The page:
Dr. Graham Creasey reviews the current methods of management of the neurogenic bladder.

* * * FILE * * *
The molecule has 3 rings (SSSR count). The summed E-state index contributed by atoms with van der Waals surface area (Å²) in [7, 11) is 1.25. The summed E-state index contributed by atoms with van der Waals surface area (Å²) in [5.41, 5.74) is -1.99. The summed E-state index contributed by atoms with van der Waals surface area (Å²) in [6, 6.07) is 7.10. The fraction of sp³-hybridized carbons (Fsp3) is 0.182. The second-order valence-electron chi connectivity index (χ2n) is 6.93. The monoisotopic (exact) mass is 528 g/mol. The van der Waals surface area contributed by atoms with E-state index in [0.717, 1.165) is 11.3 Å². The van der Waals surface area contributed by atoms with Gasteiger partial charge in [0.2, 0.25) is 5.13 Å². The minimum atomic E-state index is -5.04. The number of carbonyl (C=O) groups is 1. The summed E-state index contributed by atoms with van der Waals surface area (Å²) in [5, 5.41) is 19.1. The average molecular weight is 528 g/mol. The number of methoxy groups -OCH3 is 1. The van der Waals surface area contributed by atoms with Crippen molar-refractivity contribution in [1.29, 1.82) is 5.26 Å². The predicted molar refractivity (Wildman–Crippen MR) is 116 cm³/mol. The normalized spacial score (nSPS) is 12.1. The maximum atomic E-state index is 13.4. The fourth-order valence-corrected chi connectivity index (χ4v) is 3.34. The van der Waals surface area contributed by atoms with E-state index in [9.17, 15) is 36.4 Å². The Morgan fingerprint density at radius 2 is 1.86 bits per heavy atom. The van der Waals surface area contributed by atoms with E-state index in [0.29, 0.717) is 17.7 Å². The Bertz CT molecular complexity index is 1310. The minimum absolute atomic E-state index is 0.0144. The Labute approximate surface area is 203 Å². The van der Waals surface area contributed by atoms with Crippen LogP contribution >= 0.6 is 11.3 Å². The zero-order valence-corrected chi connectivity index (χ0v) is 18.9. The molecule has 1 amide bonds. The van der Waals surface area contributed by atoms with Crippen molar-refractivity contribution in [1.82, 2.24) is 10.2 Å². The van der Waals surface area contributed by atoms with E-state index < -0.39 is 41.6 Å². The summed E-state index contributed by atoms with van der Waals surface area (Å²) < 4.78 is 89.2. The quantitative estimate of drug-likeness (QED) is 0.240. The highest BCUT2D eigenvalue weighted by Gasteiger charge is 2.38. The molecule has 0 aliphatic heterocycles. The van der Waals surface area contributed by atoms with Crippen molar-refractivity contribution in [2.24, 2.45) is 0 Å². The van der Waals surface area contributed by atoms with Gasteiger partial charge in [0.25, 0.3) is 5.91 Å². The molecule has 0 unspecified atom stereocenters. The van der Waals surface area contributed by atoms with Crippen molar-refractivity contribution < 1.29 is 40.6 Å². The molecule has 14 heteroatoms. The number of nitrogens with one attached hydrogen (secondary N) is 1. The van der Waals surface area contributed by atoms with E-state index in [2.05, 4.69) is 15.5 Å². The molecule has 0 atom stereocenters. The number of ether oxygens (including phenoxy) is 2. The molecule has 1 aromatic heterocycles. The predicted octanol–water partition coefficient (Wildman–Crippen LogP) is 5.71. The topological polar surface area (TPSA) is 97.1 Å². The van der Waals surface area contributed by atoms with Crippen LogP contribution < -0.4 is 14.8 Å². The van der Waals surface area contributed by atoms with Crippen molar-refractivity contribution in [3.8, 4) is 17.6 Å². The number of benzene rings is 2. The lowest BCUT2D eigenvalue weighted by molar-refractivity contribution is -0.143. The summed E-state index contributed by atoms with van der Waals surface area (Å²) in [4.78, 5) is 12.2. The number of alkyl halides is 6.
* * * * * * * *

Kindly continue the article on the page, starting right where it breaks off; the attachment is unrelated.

next we're going to be moving on to another subject. Energetic bladder. We have dr graham chrissy, dr creasy trained in Britain and Zimbabwe initially in trauma surgery and subsequently sub specialist in spinal cord injury. He is particularly interested in the restoration of function to the neurasthenic bladder and bowel using electrical stimulation after spinal cord injury. Um When uh when I was a resident in Ohio dr Creasy was one of my attendings and he helped educate the residents about neurasthenic bladder. Uh and much of what I know about neurasthenic bladder, I can attribute it to him. I don't know if doctor Christie was aware that I knew him when he agreed to participate in the conference, but I know the residents were disappointed when we found out that he was leaving for Palo alto because we were losing a good teacher. Um I didn't know at the time that I would be following him over to the west coast but uh I guess here we have built our in California. Um but uh I want to thank dr Creasy for for participating today and I'll let him get started. Thank you very much. Doctor. Thank you. Dr Jeffrey. It's good to see you again and it's interesting. We both moved west uh whether as young men or not. And uh thanks also to the organizers for inviting me to speak on this topic, which has a lot of bearing on the quality of life of people after a spinal cord injury and other neurological injuries, as well as the costs of their care, particularly when you consider lifetime of care. So the neurasthenic bladder is commonly uh described as one in which there is a bladder dysfunction associated with nerve damage or disease. But as you'll appreciate from the talk, we just heard patients with concussion and mild traumatic brain injury may not have any clearly defined structural lesion in the in the brain or the nervous system, but may have abnormal function, both physical and mental. So, uh both may be relevant even when we consider this traditional definition of the neurasthenic bladder. Now, we're not just talking about the bladder of course, but the lower urinary tract, which includes these sphincter mechanism and the urethra, as supposed to the upper urinary tract involving the kidneys and your ETTA's, which are less dependent on controlled by nerves and the functions of the lower urinary tract, of course, are in principle very straightforward. Uh it's essential to be able to empty the bladder completely or almost completely when desired in a safe manner and a socially appropriate time. That involves contraction of the smooth muscle of the wall of the bladder, the diffuser and relaxation of the sphincter mechanism and then that process alternates with storage for most of the time, Which requires urine to be maintained within the blood at a safe pressure without leakage. Which requires of course, the wall of the bladder to be relaxed and the sink to mechanism to maintain enough tone to keep the urine in at rest with occasional strong contractions of the externally ruthless thing to to cope with sneezing or coughing or laughing. So these principles are fairly straightforward, but not always easy to achieve. And they're dependent on multiple levels of the nervous system, of course, from the frontal lobes, determining whether it's socially appropriate to empty the bladder to the awareness of the patient as to whether their bladder is full or filling, awareness of whether they're passing urine. Yeah. And then they're voluntary control and decision as to when and where and how to pass urine and when to try not to do so if it's not socially appropriate. Now, the actual coordination between emptying a storage is organized by the ponds, which receives of course a sending signals from the bladder pelvic organs and the lower segments. And then can effectively switch between emptying and storage, sending signals down the descending tracts primarily to the sacral segments of the cord and thereby to the parasympathetic pre ganglion, like different nerves which travel out to the post ganglia, nick nerves causing contraction of the debt Russia and signals sent through the somatic different nerves to the striated muscle of the external urethral sphincter. There's some effect also, of course, from the historical lumber, sympathetic outflow and the hyper gastric plexus also affecting smooth muscle in the bladder wall and the uh huh bladder neck. Now, lesions of the brain, whether traumatic or non traumatic due to disease, can of course affect people's awareness of the social appropriateness. Uh and whether it's appropriate to the emptying the bladder or maintaining storage, as well as their awareness or bladder fullness awareness of incontinence and their voluntary uh control of it. But given that the intact neural system between palms downwards can result in safe avoiding, even though it may be unwanted times and unwanted frequencies. By contrast, when there are lesions between the ponds and the lower parts of the spinal cord and peripheral nervous system, then this produces hyper reflection not only of the bladder, but also are the Sington and this co contraction of the two, or at least the failure of the sphincter to relax when the bladder contracts produces this dangerous condition of the cruisers, think to dis energia which causes a lot of problems with super sacral spinal cord injury. Lower injuries to the communist metal aerosol according to corner, typically damage the peripheral nerves and there may be peripheral nerve damage independent of that, typically causing a reflex AEA of the bladder and of the sphincter mechanism. So they're depends essentially three types of neurasthenic bladder depending on the level of neural damage. Brain injury, typically causing hyper reflexive to of the bladder. So avoiding considerably coordinated by the ponds in a safe way but may occur urgently and frequently and lead to urge incontinence. With all the other complications that may follow from that, such as skin damage, pressure answers and the social consequences as well. So, a common feature of brain injury, but spinal cord injury, in its super sacred location produces this hyper reflexive, not only the tissues of it also this winter and the contraction of the sphincter. Of course impairs avoiding, which is often incomplete, leading to high post void residual. Uh The urine therefore is prone to become infected and to develop stones and avoiding may occur at high pressure because of the resistance of the sphincter, which can cause hypertrophy of the bladder. However, the hyper flex of the bladder itself can cause reflex incontinence when it overcomes the resistance of the sphincter. More importantly, the chronic contractions of the bladder cause high pressure storage of urine and that prolonged high pressure in the bladder during storage is what can be dangerous because it can hinder the flow of urine into the bladder from the kidneys can also cause reflux from the bladder up to the kidneys can cause hydro anthracis, which may be complicated by piling arthritis and kidney stones. Therefore renal damage and even renal failure. Then the lower damage to the sacral segments of the cord, the cord quieter or the peripheral nerves causes this reflects to which in which avoiding is impaired by poor bladder contractions. There may be dribbling, incontinence and stress incontinence and the uh consequences of that which can be difficult to manage. So of course the goals are possible to restore the normal functions of emptying and storage and to prevent these complications and improve the quality of life of the patient. And this is particularly appropriate for multidisciplinary management because it does involve taking account of mental ability, emmanuel ability of the patient and their mobility. So in rehabilitation and lifetime management, multidisciplinary teams need to work together to produce the best outcomes. And so many of the people attending today have a part to play in successful management the androgenic bladder. Whether that's psychology. Uh The occupational therapists, physical therapists, the social worker, the medical equipment manufacturers and so on. The methods of management often start with pharmacological methods and particularly addressing the innovation of the lower urinary tract. As I mentioned, the parasympathetic is uh stimulatory to the smooth muscle. The D. True sir. Uh There's some inhibitory action from the sympathetic. Usually not quite so strong. The other strong influences a somatic different or lower motor neurons to the external urethral sphincter, the pelvic floor in the origin. It'll diaphragm and then the sympathetic also has some influence on the smooth muscle in the blood and x. Sometimes known as the internal sphincter and typically the alpha sympathetic causing some contraction of that. And there's some evidence of parasympathetic can actually actively relax the bladder neck. Now on that basis the logical processes to start with antique allergic medication to oppose the activity of the parasympathetic. Specifically anti masker Rennick medication. But this is sometimes limited by side effects of these drugs than other body systems and that sometimes results in insufficient effect because the dosage is limited by these side effects. So there is a lot of competition to produce better uh pharmacological agents To control the bladder without these side effects. And in particular now the development of the 23 agonist drugs to try to produce more selective inhibition of the bladder, hyper reflexive to without these side effects. Also the use of toxins to address the bladder hyper reflexive to and the role of uh sympathetic agents on the internal sphincter. Mladic is relatively small, half agonists sometimes help with it in mild stress incontinence. Alfa block is used for prosthetic symptoms but not a very major role in the neurasthenic bladder. More importantly is addressing the hyper reflexive of the externally resource center. And sometimes botulinum toxin is used for this, injecting it directly into the sphincter, either at Sista Skopje or by a transparent he'll approach although still I think an off label use for botulinum more importantly uh which is used for the bladder. So the advantages of the oral drugs is of course the simplicity of giving them. But the disadvantage being that they aren't always sufficiently effective in controlling the bladder because the dose can be limited by these side effects of the dry mouth vision, constipation, possibly even uh cNS effects in the long term as well, botulinum toxin for the bladder has made a significant difference. The advantage being that it can last for around 18 months depending on the patient, shorter or longer. Uh injected assist Oscar P by multiple small injections into the wall of the debt cruiser. But of course this does require repeated test Oscar P and repeated injections possibly for life. And I think we don't know for sure what are the effects for life of putting these toxins into the bladder. But it has made a big impact on the control of bladder hyper reflexive to so the very active area of research and clinical treatment to try to control the hyper reflexive of the bladder for brain injury and other cNS injuries. Of course, we've long had mechanical assistance in managing the neurasthenic bladder, both for entering the bladder and collecting the europe and the history of capitals goes back a long way for emptying the bladder. The indwelling foley, of course, has the great advantage of convenience, but it has significant disadvantages in the presence of a foreign body in the bladder tends to cause chronic and recurrent infection and in crustacean of the foley can lead to bladder stones. Your actual damage either from catheterization or more importantly, is particularly the long term and particularly in women from traction on the catheter and traction on the balloon can stretch open the bladder neck, particularly in females and lead to intractable urinary incontinence which can require surgical correction. It would be difficult to treat in any other way. Risk of bladder carcinoma is not as great as it used to be with old style catheters, but still may be an issue with the long term or lifetime use of foley catheters. The use of intermittent catheterization. Of course it's an effective way of getting the turnout, but it may have to be combined with anti co emergence for other techniques for keeping the urine in. And it has the great advantage because there isn't a foreign body in the bladder all the time. It typically leads to reduced infection, even though the catheter may be inserted 4 to 6 times a day, the fact that the bladder is fairly thoroughly emptied each time. It means that when the urine comes out the bacteria come out and so usually there is reduced infection. And this technique provided the patient is taught good sterile or at least clean, intermittent catheterization techniques. But of course it does a fairly labor intensive technique and some patients, such as quadriplegics may not have the hand function to capitalize themselves may need an attendant or caregiver a family member to do it. In the case of females, they mean it need to get out of a wheelchair or back bed to do the catheterization and not everybody can do it on the toilet depending on their mobility in their hand function. And the cost of intermittent catheterization adds up over a lifetime. Both the cost of the devices and the cost of the labor. The some evidence that categorizing oneself for thousands of times over a lifetime can in time lead to urethral damage, particularly in males or with unskilled attendants who don't have the skill to do it. Well, reflex avoiding, sometimes to a fault method and this may produce emptying if the reflexes are just causing hyper reflexive to of the bladder. And so it has the advantage that, yes, if and sometimes there's a way of getting the run out. But at the cost of, uh, incontinence, uh, the storage of urine is usually impaired by the hyper reflexive of the bladder and if there's also hyper reflection, sphincter, as there may be in the supercycle spinal cord injury, then they're typically going to be high residuals, high pressure, avoiding, and the process of infection, stone and bladder and kidney damage that I mentioned before. So if this technique is used even as a default, it needs to be very frequently and carefully monitored, patients typically need repeat your dynamics to make sure that they're not developing kidney damaged or bladder damage. Surgical methods of managing the neurasthenic bladder are typically addressed towards the hyper reflexive to now. For the sphincter sphincter artemis used to be practiced either by direct cutting through a sister scope or later through laser. Think Terata me, which produced less bleeding and less scarring and it could be fairly precisely controlled, but because of the risks of incontinence and erectile dysfunction, things about me is much less frequently practiced. Nowadays, bladder augmentation still carried out in order to enlarge the blood and reduce its contract bility to allow it to store larger volumes at safer pressures, diversion of the urine to another part of the skin, such as the abdominal skin surface is perhaps more of a salvage procedure, but also a way of trying to main safety and protect the kidneys. Or sometimes dealing with intractable continent incontinence from the sphincter and urethral damage and rise. Artemis has sometimes been carried out particularly posterior sacred rites, taught me to cut the sensory nerves in the bladder and sphincter to the spinal cord and abolish the hyper flexion of both bladder and externally refill sphincter. But again, an irreversible procedure with side effects. Bladder augmentation typically involves taking a segment out of the bow and then reinvesting using the vowel and using that segment about tissue, often opened up into a flat piece of tissue, which can be then used as a patch on the dome of the bladder to enlarge the bladder. And it's not as contract. I'll as the hyper reflexive bladder and therefore allows storage of larger volumes at lower pressures. Using various different surgical techniques to enlarge or augment the bladder. In this way, it's also possible to meant the bladder simply by cutting the, the truth is the muscle of the bladder and that has. The lark may allow the mucosa and somebody koza layers of ladders to bulge into the abdominal cavity. Uh They may become adherent to the bows, Maybe some risk of perforating uh the mucosa with the catheterization that's typically added to bladder augmentation. Yeah, so augmentation has the advantage of producing low pressure and larger volume storage and thereby protecting the upper tracks. But it is significant surgery involving uh taking out part of the valve and uh it does commit the patient tibetan catheterization for life, surgical diversion, as I mentioned, is sometimes a salvage, but also a way of attempting to produce safe management. The simplest form of diversion is simply inserting super pubic catheter. The simple procedure that is essentially reversible and if the super pubic is typically the stonewall would close up, it has the same many of the same disadvantages as a the intra urethral catheter, of course of uh, infection and stone formation, but it does separate the bladder emptying from um sexual function via the penis and vagina, and sometimes it's easier for patients to manage than a free throw capita, particularly for changing it. In the case of females, as you know, William can be used to divert urine from the bladder to the abdominal wall. And sometimes the appendix is used as a convenient small tube for the same purpose. And there are various surgical techniques, of course, for this. The original ones were typically incontinent diversion and the conduit to the vulnerable. Therefore, of course, required the the bag to be attached to the skin of the abdomen. But other techniques tried to make this continent by using various types of surgical techniques to try to produce a valve both to avoid leaking through the skin or reflex up the irritants to the bladder, somewhat dependent on the skill of the surgeon to produce an adequate reservoir and still maintain continence and and if possible, avoid reflux to the kidneys. So surgical diversion has that potential advantage of producing continents. It's often easier for a female to categorize a uh, I'll uh, bladder then to categorize through the urethra can be done from a wheelchair instead of getting uh, bed or toilet. Uh But again, it's significant surgery and once again commits the person to either a bag on the skin or catheterization for the rest of life. Then there are some electrical methods of managing the neurasthenic bladder. Yeah, essentially there's been following the invention of the pacemaker, a variety of ways of producing electrical interfaces between the nervous system and the electronic system and electronic systems and computers. Because of course, the nervous system functions are on action potentials that rather resemble the digital pulses of digital electronic systems. And there are two main principles for this kind of interaction with the nervous system neuromodulation, which is intended to modify abnormal function of the nervous system and mainly applied in non Euro genic conditions. Um so it may benefit continents for people who have hyper reflexive because uh injection of electrical signals may modify reflexes, particularly the hyper reflexive of the bladder, can lead to urgency frequency and urging continents. By contrast, europe prosthesis are intended to replace missing structures, particularly in the nervous system and so it can be applied more to the neurasthenic ladder and are capable of restoring, avoiding after super sacred spinal cord injury, particularly in complete spinal cord injuries. So both of these may have some application to neurogenesis and Tony hygienic platters, neuromodulation. Typically, as you know, evolves electric stimulation of sensory nerves either in the periphery or in the spinal cord. And that sensory stimulation can often modify and inhibit reflexes, including the hyper reflexive to of the bladder. And this can be used in a couple of ways. The classic one by the medtronic Interest tim involves placing electrodes into the sacred parameter and after a test period with externalized leads. If it's effective, those leads can be connected to an implanted pacemaker which provides chronic stimulation to the sacral nerves, particularly Afrikaans nerves, which may therefore inhibit or reduce the hyper reflexive bladder mostly being used actually in non allergenic bladders. N able bodied people, people who have overactive bladder or idiopathic uh urgency, frequency and urge incontinence. And the approval of this device was based on symptoms rather than disease categories. So it's it's being applied in a variety of different kind of diagnoses for patients, patients with frequency, urgency and urge incontinence. Latterly, this has been applied in a less invasive way through stimulating sacred vows of the ankle also uh sacral segments but stimulating Afrin nerves and the posterior tibial nerve, with a needle inserted through the skin and a return patch on the surfaces can also affect the overactive bladder. And there are some attempts to do this non invasively now that we're working on by contrast, prosthesis, as you know, are intended to replace missing or damaged structures. In addition to mechanical prosthesis, like artificial limbs, one can have neural prosthesis to replace neural tissue uh like a pacemaker like this with various leads and connections to nerves and muscles. And so typically these substitute for damaged nerves by stimulating motor nerves and producing results contraction of muscle and in particular for the patients with super secret spinal cord injury. It's possible to stimulate the sacral, parasympathetic and somatic nerves to restore function. This one would think would be counterproductive. If you stimulate both the parasympathetic and somatic, you would produce the co contraction that can be dangerous. But it was shown about 40 years ago brian Brindley in Britain, that intermittent stimulation separated by gaps of no stimulation um can produce summation of pressure in the bladder because the bladder muscle contracts and relaxes slowly with the externally. Rethink their contracts and relaxes rapidly. So there are gaps when the external thing too is relaxed and the blood is contracted and that can produce urine flow during those gaps. And this intermittent flow of urine, not typical of humans, but typical of other species site, can produce safe and effective uh empty. This shows a animation of that and the bladder and the spinal cord and sacred nerves to the bladder and sphincter here and the his nerves can interact with an implanted pacemaker or radio receiver, combined with the stimulator, which has leads under the skin, running two electrodes that are placed in contact with the sacred nerves, typically in the back of the sacred, and then an external transmitter operated by the patient can have an antenna, which transmits radio signals through the skin to the receiver. And the patient can then operate an external controllers such as this, switch it on, hold the antenna over the skin and the radio signals transmit power and control through the skin to the receiver, providing stimuli along the leads to the electrodes and then producing action potentials to the bladder and actually to the sphincter. And you can see here that the bladder contracts and intermittently the sphincter contracts but then relaxes again, allowing a flow of urine and repeated births like this can effectively empty the bladder with low residual volumes of urine and reduction of a lot of the symptoms. So that is good for getting you an out. But as far as keeping your in or storage, it's often been combined in the past with rise artemis or cutting the sensory nurse of the sacral segments to abolish the hyper reflexive bladder and sphincter. And So that combination of stimulation and rise Artemis, which has been used in three or 4000 patients now over number over many years has been shown that the electric stimulation can produce mix tradition on demand under control of the patient with the pacemaker and that can produce low residual volumes and therefore greatly reduced urine infection and not requiring capitals to get here and out the rise artemis restores the storage function of the bladder and that can reduce reflex and continents. And I mean that antico allergic are not required. And this also happens to reduce autonomic dis reflects here and the people who are prone to that. It also happens to benefit uh power function, which has a lot of the similar neural pathways and has been shown in several countries now to reduce the cost of care of the jura genic bladder and can greatly improve the quality of life of patients. However, there are still the disadvantages of the rise artemis in that it abolishes desirable reflexes like a reflex, erection, reflex, ejaculation. And although there are other methods of producing erection and ejaculation after spinal cord injury, which are often very effective, there's research in progress now to look for alternatives to the surgical rise artemis. Okay, so management, the neurasthenic ladder needs to be integrated with that of the bow, which has many similar features and similar neural pathways that about tends to respond more slowly than the bladder. It can also be emptied by pacemakers like this. But we have to take account of sexual function and manage these three systems to get the best combination for the patient and giving patients uh good information to make an informed decision and choosing the management that suits them and improves their bladder, bowel and sexual function and optimizes all of these functions in the way the patient wants, which obviously depends on their their gender and their social situation made. And uh there preferences as men and women I mentioned of course, the need for multidisciplinary management because if a person is not aware of the need to avoid or aware they're incontinent or aware of when it's socially appropriate to avoid. That's a big factor in choosing the method of management that will not only be socially appropriate but will avoid incontinence and pressure ulcers and other complications. And then there are manual ability to dress or undress, manage their clothing, managed catheters during collection, bottles, bags and possibly categorize themselves uh depending their manual ability, depending, of course, on their on their mental ability and their hand function. If they have had a spinal cord injury and then mobility, can they get to the bathroom without falling? And are they using a wheelchair, which is sometimes called the third sphincter? Because just sitting on a firm wheelchair can itself in avoiding and require patients to move to the front of the wheelchair or have a cut out to the cushion to avoid compressing the male urethra. Also difficult for some females to categorize in the wheelchair, of course. So often the best management is done in specialist brain injury and spinal cord injury units, as you know sometimes called centers of Excellence where you can bring all these disciplines together to provide one stop shopping for the patient instead of the patients having to go around to a variety of different clinics for different body systems. And these units are often aggregated into networks of excellence which agree on common standards and guidelines and can collect data to determine what are the best practices and share these practices and who probably familiar with the system of brain injury care particularly expanded during recent wars and sometimes called poly trauma because of the multiple systems involved, they have long been the V. A. Spinal cord injury system of care, which grew up after the Second World War. And the network is finally units and primary care teams that work together to cover the country. Similarly, in the non V. A world, there are the model systems of care, both the brain injury and spinal cord injury and in addition other centers, uh many credited by Car, the commission on accreditation of rehab facilities, which again helps to maintain standards and guidelines for quality care. And there's been so much discussion in the last decade on how we can reform our health care and improve it. And these centers of excellence are one example of what was described in this article in the Harvard Business Review back in 2013 as integrated practice units units where you bring all the specialties together to revolve around the patient instead of the patient having to revolve around different clinics and specialties and physicians in different places. And so these integrated practice units are the building block of better care, and TBH and CNN's are a classic example. But then as this article discussed, there's a number of other features in which you can integrate care across these different facilities and expand them geographically around the country and develop the information needed to guide future care. Mhm. Because to really optimize health care and health, we have to take account of the quality not only of the care of course, but the quality of life of the patients. And we have to think not only of efficiency but also of effectiveness. There's no point of a surgeon using less suitors to be efficient if the suit has become undone and therefore ineffective. And then the value of care is the bottom line. Uh the relationship between costs and outcomes and this is value. That has to make sense for all parts of the supply chain and the individual physician, the hospital, the health care system. Health insurance, there's a whole ecology and each member of the ecology has to be able to see value in what is being done. And the value of course is not just monetary, but societal and ultimately the value is to patients. And we may all be patients sooner or later if we're not already very often, information about quality and patient safety and access is phrased in terms of how are we doing? And the surveys sent out to patients often ask the patient, how are we doing as a hospital system? But as one of the colleagues of that article I mentioned earlier, I'd like to say what we should really be saying to patients more often is how are you doing? That's the kind of question that we should really be asking patients. So I'll stop there and ask you as an audience how you're doing and whether you have any questions. Thank you dr creasy. I think that this is a very important topic. I mean when we're looking at patients in acute rehab unit, one of the common reasons why they don't end up going home is because of um issues with bowel and bladder care. Um And I want to see one of the things that struck me being in some some different units is uh a difference in ah aggressiveness if you will with the urologist I've heard a number of times um move you know well let's not do anything right now things are gonna change. Have them follow up with me and clinton portfolio and and have them follow up with me in clinic. And also some of the reasons are the scopes that I have in the clinic are better. Uh I'm not able to do the your dynamic testing in the hospital things like that. Um But uh can you talk a little bit about the timing of doing the testing? Um You know I know used to uh you know back when I was in training you won doing the C. M. G. S. And uh on the spinal cord injury unit. So um okay the timing of the testing. How that certainly. Yes and I think that partly depends on physiology and partly just depends on the logistics of the care system in which the patient is found. Um Obviously after traumatic injury to brain or spinal cord there's some evolution of the symptoms and the physiology We heard earlier about the concussion lasting anything anywhere from 24 hours to six months and more severe injuries to bring lasting longer. And in the case of spinal injury, the function of the bladder tends to evolve over the first few months. So there's initially what's sometimes called spinal shock and a reflex to and then the reflexes return over a variable period of weeks to months. So doing your dynamics early sometimes just shows an a reflexive platter, but that's not necessarily the the long term situation. Uh Some of the recommendations, for example, in the V. A. System of care are the epidemic should be done before the patients first discharge from rehab. And certainly by six months because it's important to detect the hyper reflection and that it uses thing to dis synergies that may be developing. But it does depend on this uh system of care and whether the rehab towards are closely associated with acute wards and whether the urologist is just a visitor to the rehab unit or integral part of the team, whether the rehab units in an acute care hospital or a freestanding facility. I think the important thing is the relationship and the closeness of collaboration so that the urologist can be a close colleague at the fa scientists and a neurologist and can see the patients early before problems develop otherwise. As you said infection and other complications can just become a part of the patients. Experience from very early on in rehab and can delay rehab had had to cost duration length of stay. So I think close collaboration is the key. And uh accepting that your dynamics early may not give us the final answer. We need to maintain that close connection with the urologists and have him be interested in the patients, not just as candidates for one of his operations, but as people that he can manage conservatively as well as surgically and managed together with a multidisciplinary team taking account you know, the mental and manual the ability to the patients and so on. Um So another question is the Medtronic inter stem MRI compatible. I think the more recent versions are they used not to be? Uh Medtronic has been working to make its more recent systems compatible. And that's probably the best to consult with a company like Medtronic on which device and which which devices may be compatible with which MRI machines? Um because our MRI machines have been changing too. And the strength of the MRI machine affects the frequency of its signal. In the case of the Fintech Voelker device for example, the Currently MRI machines are compatible with the fine take Boko because they use a field strength at least 1.5 tesla or above. The very early machines with low field strength have frequencies in the range of the radio control of the implant. But current MRI machines are safe for the fine tech uh friendly system. Now with the with the vote care, I know that it's you know, not commercially available. But is there um do we have is there anything on the horizon? That's that's potentially yes that is going to be it's not commercially available currently in the U. S. A. It was the beginning part of the century but it remained commercial veil with other countries particularly europe and south America and the Far east. And what we're currently working on is research into alternatives to the rise artemis so that the vocal system could be brought back without resort to me and made available to more people. And so research in here in Cleveland and in europe is aimed to bring it back, make it commercially available in this country. Again without resort to me. Yeah. Well I think we're just about out of time. So I want to thank you again, Doctor Greasy for uh for your valuable extra and your and your time. And I think other questions come in. We'll move, move forward them to you. Yes. We are free to give my email address to people who have are questions and thank you for your sharing. It's good to see you again. Thank you.